Goddard v. Boston & Maine R.R. Co.

179 Mass. 52 (1901).


The plaintiff slipped on a banana at a train station, could have been dropped by anyone within a minute of the fall. The court finds there was no negligence.

Additional Notes

There is a rule of law about the company who has a duty to keep the rail platform reasonably safe. Therefore, they have a duty to detect and remove hazards.

However, the issue here is that we have no idea of knowing how long the banana had been on the floor. This means that the company needs to have notice.

Constructive notice is that they did know or should have known because the banana had been there long enough.

Anjou v. Boston Elevated Railway Co.

208 Mass. 273 (1911)


Similar circumstances as the previous case, but this time the banana was old. It was easy to tell that it had been on the platform for a while and should have been removed by the defendants. Negligence was found.

Additional Notes

Same type of case and same duty. There is still no actual evidence about how long the banana had been present. However, the state of the banana peel was such that an inference could be drawn about the period of time the banana had been on the ground.

We can make these inferences because common sense tells us what happens when fruit gets old.

Joey v. Great Atlantic and Pacific Tea Co.

405 F.2d 464 (1968).


The plaintiff slipped on a banana in the supermarket. To be negligent the defendant either needed to put the banana on the floor or have been provided notice of its presence. Although the banana was old, there was no way of knowing just how long it had been there. Because there was no notice, there was no negligence.

Additional Notes

Here, even though the banana was dirty, there are other circumstances that could have put the banana in that state. It was still sticky around the edges and it could have been dropped in a pile of dirt.

Ortega v. Kmart Corp.

114 Cal. Rptr. 2d 470 (2001).


Was there negligence for not checking the isles often enough.


Knowledge may be shown by circumstantial evidence which is nothing more than one or more inferences which may be said to arise reasonable from a series of proven facts.”

Plaintiff has the burden of proof to show that there was sufficient notice.


There was negligence.


Plaintiff has slipped and fallen on spilled milk in a Kmart. Sued saying that they should have been checking the isles more often.

The defendant says that they check the isles usually as often as 15 to 35 minutes in between checks but could have been up to 2 hours.


If the plaintiff was able to show that a reasonable time had passed before an inspection to the area had occurred, then it is up to the jury to determine if there was negligence. Since the jury used that information to determine that it was negligence, the ruling is upheld.


Another slip and fall case. Circumstantial evidence is enough to say that somebody could be negligent. This is going to follow a reasonable person standard.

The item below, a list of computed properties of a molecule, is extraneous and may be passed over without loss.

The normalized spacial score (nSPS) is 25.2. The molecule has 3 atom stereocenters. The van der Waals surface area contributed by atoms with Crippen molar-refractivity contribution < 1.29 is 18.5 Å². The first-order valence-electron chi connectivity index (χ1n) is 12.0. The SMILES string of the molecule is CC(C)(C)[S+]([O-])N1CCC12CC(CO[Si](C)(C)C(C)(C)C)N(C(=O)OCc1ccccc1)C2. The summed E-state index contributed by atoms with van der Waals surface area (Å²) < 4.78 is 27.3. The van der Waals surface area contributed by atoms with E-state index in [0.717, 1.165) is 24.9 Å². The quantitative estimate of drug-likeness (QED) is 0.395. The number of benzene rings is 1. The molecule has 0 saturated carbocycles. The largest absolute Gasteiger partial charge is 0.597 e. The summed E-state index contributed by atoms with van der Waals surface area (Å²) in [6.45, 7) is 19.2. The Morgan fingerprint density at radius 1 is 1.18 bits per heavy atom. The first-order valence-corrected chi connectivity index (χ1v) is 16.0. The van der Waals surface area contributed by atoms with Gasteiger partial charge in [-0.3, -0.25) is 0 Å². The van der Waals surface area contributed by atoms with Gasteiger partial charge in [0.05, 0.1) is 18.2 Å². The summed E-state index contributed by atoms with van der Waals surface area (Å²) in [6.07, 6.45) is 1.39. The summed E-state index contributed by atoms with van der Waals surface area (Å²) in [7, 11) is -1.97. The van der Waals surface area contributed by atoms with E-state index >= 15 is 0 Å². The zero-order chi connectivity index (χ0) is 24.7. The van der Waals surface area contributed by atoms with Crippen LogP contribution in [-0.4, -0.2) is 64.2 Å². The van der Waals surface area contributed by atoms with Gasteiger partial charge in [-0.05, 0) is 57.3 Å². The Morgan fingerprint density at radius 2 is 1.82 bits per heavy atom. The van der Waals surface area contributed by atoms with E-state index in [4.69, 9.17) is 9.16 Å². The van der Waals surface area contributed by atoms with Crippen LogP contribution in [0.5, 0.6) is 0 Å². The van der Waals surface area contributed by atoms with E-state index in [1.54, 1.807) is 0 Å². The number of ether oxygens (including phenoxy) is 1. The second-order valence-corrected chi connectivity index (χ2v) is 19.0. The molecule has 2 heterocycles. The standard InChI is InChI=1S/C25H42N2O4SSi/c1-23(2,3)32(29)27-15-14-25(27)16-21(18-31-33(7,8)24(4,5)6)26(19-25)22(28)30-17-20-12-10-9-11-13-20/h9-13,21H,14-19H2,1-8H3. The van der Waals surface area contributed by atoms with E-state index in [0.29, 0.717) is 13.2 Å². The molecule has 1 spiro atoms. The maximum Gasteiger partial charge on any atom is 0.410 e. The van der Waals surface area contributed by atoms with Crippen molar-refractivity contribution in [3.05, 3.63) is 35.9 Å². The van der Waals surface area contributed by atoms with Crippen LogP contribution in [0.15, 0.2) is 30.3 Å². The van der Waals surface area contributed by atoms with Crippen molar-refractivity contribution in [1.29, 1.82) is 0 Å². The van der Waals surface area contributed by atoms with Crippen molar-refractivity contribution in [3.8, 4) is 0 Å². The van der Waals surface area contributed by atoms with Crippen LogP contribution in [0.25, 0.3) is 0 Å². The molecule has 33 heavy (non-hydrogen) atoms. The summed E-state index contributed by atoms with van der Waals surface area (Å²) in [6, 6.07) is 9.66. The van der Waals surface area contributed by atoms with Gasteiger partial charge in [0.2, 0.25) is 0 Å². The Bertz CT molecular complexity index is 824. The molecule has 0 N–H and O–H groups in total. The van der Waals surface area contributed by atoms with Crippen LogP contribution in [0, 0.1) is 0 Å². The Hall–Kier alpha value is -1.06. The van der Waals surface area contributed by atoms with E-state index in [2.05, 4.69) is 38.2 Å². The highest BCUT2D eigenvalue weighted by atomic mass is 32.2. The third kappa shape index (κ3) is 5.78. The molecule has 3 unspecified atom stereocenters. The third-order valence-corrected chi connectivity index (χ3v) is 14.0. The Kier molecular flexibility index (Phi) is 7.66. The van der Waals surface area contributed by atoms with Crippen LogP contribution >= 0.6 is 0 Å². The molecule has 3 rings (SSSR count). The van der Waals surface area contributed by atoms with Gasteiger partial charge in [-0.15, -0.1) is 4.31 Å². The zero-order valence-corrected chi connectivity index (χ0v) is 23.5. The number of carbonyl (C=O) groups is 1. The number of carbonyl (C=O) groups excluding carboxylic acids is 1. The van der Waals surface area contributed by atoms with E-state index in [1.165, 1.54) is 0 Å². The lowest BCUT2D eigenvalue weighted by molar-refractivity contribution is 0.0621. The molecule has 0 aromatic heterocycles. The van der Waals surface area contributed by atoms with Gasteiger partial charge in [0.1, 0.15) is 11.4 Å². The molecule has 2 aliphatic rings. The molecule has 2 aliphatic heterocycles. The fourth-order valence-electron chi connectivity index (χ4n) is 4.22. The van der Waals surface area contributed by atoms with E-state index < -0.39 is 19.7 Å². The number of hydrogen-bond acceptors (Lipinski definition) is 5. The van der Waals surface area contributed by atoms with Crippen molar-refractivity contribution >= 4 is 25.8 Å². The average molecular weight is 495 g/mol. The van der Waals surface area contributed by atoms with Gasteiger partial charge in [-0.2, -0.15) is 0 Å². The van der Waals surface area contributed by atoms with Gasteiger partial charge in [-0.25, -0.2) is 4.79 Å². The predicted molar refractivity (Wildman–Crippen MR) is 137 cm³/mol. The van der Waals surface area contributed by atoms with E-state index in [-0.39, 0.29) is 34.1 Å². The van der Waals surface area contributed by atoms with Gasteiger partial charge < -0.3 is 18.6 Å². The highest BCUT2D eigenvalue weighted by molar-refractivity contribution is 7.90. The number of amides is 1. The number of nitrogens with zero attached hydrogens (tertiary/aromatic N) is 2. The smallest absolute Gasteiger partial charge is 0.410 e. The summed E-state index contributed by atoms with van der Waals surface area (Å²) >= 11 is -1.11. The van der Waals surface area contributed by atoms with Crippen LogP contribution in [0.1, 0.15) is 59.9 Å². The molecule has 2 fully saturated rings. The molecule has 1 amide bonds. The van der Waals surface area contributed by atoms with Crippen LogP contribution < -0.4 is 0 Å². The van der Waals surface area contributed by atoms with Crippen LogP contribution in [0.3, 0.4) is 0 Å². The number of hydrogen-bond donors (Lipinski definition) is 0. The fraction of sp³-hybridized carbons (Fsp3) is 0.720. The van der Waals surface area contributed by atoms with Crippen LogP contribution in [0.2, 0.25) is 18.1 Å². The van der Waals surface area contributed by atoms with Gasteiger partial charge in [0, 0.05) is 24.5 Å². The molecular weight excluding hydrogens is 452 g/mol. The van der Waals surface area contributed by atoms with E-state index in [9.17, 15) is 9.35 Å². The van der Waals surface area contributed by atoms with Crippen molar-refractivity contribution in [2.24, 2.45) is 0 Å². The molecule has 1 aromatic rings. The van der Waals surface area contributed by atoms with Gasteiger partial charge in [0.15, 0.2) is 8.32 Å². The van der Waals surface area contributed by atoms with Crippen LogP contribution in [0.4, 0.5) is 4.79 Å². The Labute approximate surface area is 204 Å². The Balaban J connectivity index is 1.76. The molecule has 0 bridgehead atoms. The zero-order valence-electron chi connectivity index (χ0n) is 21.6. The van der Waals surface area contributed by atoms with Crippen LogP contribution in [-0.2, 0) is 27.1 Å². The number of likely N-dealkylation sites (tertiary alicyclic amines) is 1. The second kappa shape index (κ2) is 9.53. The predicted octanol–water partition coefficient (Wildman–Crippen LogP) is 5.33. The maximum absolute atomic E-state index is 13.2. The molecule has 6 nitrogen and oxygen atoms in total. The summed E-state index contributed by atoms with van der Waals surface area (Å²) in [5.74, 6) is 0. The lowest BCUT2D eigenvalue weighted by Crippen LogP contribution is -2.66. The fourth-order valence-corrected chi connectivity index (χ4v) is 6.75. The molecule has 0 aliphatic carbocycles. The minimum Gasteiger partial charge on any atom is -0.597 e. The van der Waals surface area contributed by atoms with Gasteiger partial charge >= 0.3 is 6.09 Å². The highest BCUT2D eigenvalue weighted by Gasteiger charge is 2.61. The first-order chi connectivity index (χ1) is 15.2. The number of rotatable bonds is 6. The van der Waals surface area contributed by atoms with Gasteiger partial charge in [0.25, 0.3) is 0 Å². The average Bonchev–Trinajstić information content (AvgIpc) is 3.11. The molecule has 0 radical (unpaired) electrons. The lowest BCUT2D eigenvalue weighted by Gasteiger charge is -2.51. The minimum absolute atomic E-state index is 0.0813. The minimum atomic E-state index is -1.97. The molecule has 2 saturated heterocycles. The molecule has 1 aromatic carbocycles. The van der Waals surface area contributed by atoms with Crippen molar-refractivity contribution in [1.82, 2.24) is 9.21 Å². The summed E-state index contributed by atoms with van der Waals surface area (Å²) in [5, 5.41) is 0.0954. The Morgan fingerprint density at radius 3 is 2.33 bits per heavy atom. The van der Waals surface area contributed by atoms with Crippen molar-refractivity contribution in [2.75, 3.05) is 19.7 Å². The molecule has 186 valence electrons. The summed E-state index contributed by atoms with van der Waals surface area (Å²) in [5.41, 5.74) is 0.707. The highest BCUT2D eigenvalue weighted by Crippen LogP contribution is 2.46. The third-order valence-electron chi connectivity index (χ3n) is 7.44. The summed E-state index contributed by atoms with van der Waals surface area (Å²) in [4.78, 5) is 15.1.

Additional Notes

The store should have had constructive notice because the site had not been inspected by an employee within a reasonable period of time.

The procedure here is significant:

  1. Plaintiff sued
  2. Defendant says that there is insufficient evidence, moves for motion for directed verdict.
  3. The court denies
  4. Jury gives verdict for plaintiff
  5. The defendant files motion for a directed judgment not withstanding the verdict (should not have gone to the jury).
  6. At the same time, defendant files for new trial.

Jasko v. F.W. Woolworth Co.

177 Colo. 418 (1972).


Plaintiff slipped and fell on a pizza. The plaintiff needs to show that there was notice for there to be negligence. However, here there is no requirement of notice because the defendants actions showed that they knew there was a danger of pizza ending up on the floor (constantly cleaning up). Thus, because the danger was easily foreseeable, there is no requirement of direct notice.

Additional Notes

There was a continuous dangerous condition so there is no need to show notice.

H.E. Butt Grow. Co. v. Resendez

988 S.W.2d 218 (Tex. 1999).


Plaintiff slipped and fell on grapes near a grocery store’s sampling display. To show negligence the plaintiff has to prove:

  1. Notice
  2. Condition produced unreasonable risk of harm
  3. Defendant did not use care to reduce the risk
  4. Injury proximately caused

Because the defendant had taken precautions to reduce the risk (slip free floor, warning cones, level sampling bowl) there was not an unreasonable risk of harm. No negligence.

Additional Notes

These cases all deal with circumstantial evidence. When we hear this, we often think “they have a weak case”. However, in many cases, circumstantial evidence is far superior than eyewitness testimony. This is because witnesses can be impeachable. Meaning, people don’t often recall information accurately. This is the reason why we have statute of limitations (to account for fading memory in testimony).

Circumstantial evidence on the other hand can be seen as more accurate. For instance, DNA evidence is circumstantial evidence (i.e. didn’t see the crime but the DNA matches the person who committed the crime or tort).


The content contained in this article may contain inaccuracies and is not intended to reflect the opinions, views, beliefs, or practices of any academic professor or publication. Instead, this content is a reflection on the author’s understanding of the law and legal practices.

Categories: 1L Fall, Torts

Will Laursen

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